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Five reasons why Spurs need the Europa League

May 20, 2011

In the build-up to Tottenham Hotspur’s clash with AC Milan in the last sixteen of the Champions League, Harry Redknapp made his feeling pretty clear on the Europa League, UEFA’s secondary competition, when he said: “I think everyone that gets in it [the Europa League] wants to be out of it. They put reserve teams out every game.”

He’d only have to look at the reaction of Manchester City and Liverpool when they were both eliminated at the hands of Ukraine’s Dynamo Kiev and Portugal’s eventual finalists Braga respectively. There was no inquisition following the two defeats. No more dissection of what went wrong than other game. No tears cried that their European campaigns had halted all too abruptly. No post-mortem was carried among English clubs to uncover why none had reached the last eight of the competition. The English press, for the most part, appeared relieved to have their Thursday evenings back to themselves. They moved on without notice.

The Europa League is constantly brandished a “distraction” and a “nuisance.” It’s not the sort of competition you apparently want to be involved in if you are going to remain competitive towards the business end of the season. It’s seemingly guaranteed to crush the Champions Leagues hopes of any teams involved; but I beg to differ. Harry finished his comment by stating: “We want Champions League football again next year – it has been enjoyable and we want it.”

For Spurs to get back into the Champions League in 2012, I feel Tottenham need to be in the Europa League next terms and put in a strong showing. Allow me to explain…

Squad Happiness

With every intention of trying to avoid the typical cliché of calling Harry Redknapp a “wheeler dealer,” the Tottenham boos does enjoy signing as many players as he can. He brings player-after-player without worrying about the overall happiness of the squad and then tries to convince everyone he needs backing in the transfer market to make Spurs ‘contenders.’

With the Europa League, Harry has an outlet to look after the happiness of his bit-part players and even allow him to try a switch in tactics of a different mentality. From the first round to the final, the whole tournament spans to nineteen games; effectively an extra half-season of the Premier League to give Niko Kranjcar, Steven Pienaar and Sebastien Bassong enough game time so that they remain  content to promptly sit on the bench.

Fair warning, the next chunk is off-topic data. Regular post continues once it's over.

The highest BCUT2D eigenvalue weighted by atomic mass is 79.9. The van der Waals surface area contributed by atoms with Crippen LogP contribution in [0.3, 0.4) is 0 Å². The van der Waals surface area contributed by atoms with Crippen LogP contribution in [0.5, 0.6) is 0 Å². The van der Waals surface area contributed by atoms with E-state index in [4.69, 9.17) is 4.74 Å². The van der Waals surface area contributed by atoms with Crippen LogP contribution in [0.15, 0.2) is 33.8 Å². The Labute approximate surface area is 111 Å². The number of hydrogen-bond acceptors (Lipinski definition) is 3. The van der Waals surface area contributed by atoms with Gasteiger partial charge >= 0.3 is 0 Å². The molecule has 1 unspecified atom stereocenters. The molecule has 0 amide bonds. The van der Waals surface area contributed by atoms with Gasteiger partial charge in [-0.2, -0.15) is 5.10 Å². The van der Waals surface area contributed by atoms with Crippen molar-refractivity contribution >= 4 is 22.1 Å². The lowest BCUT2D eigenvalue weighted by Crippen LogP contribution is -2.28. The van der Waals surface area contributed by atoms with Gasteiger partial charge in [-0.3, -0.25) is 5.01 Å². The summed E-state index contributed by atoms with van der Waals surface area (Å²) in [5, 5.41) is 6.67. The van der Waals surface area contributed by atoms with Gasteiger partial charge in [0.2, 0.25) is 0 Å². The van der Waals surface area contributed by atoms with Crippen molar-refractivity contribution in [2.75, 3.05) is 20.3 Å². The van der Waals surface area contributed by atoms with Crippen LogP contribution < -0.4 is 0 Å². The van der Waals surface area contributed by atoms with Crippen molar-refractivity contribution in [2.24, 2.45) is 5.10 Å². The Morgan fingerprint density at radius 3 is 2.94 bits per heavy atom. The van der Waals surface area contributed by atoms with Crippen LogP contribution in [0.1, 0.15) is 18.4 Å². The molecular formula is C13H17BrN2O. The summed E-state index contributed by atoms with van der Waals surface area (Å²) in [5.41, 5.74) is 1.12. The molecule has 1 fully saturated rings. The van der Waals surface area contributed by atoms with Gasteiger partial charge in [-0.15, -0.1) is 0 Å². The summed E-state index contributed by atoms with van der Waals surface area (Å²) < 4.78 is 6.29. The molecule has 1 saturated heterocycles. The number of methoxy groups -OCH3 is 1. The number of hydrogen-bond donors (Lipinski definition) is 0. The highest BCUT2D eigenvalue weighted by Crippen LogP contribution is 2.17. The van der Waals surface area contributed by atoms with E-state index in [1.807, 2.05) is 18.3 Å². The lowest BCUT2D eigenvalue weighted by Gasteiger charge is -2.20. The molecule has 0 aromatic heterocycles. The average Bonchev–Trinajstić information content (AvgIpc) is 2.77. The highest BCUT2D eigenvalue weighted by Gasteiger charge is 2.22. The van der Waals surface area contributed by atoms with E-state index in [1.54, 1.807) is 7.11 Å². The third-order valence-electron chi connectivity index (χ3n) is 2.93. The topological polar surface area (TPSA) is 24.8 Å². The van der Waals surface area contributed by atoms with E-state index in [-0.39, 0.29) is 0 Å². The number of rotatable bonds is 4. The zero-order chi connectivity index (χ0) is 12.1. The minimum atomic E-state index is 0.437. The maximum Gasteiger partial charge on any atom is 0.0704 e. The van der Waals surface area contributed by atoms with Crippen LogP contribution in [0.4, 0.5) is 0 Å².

And don’t let Harry tell you he doesn’t have the squad depth to mount a serious challenge. Even if he were to replace Heurelho Gomes in the summer, he’ll still be left with Carlo Cudicini as back-up. At right back next season, he’ll be picking between Vedran Corluka, Alan Hutton and Kyle Walker, who has a storming time on loan at Aston Villa. In midfield, his central options include Tom Huddlestone, Jermaine Jenas, Wilson Palacios, Luka Modric and Sandro. Spurs could effectively field two completely different but still competitive teams and with the right amount of squad rotation; they’d be a force in the overall competition.

European experience

European competition can be a tricky thing to get right. Manchester United, Chelsea, Arsenal and Liverpool have had years of practice as a bunch of players and a club; and that’s why they all tend to stroll through whatever or whichever group they are involved in. Of course, they are bumps along the way and it’s never perfect but they always get through to the knockout stages.

This year, Tottenham qualified through their group and scored the highest number of goals in the group stages but it took its toll. Around Christmas and into the New Year, their players started to run out of steam and pick up injuries. Even in the immediate aftermath of big Champions League games, Spurs looked ill-prepared in their subsequent Premier League match the following weekend.

Rafael van der Vaart, a player used to a winter break, wasn’t looked after properly in the early months of the season and had to rested for a couple of weeks. Gareth Bale’s back started to play up. The whole Tottenham started to run out of steam and allowed Manchester City to tie up the final Champions League spot five games from the end of the season.

Harry and his coaching staff need the Europa League to build their experience. Before this season, few people involved in the club had prior experience of an all-out assault on European and domestic fronts. Another season with two games a week will stand them in good stead. With a mid-week game and a weekend game to be tactically and mentally ready for, the Europa League, with its lower standard of opposition would be a good building block for Spurs.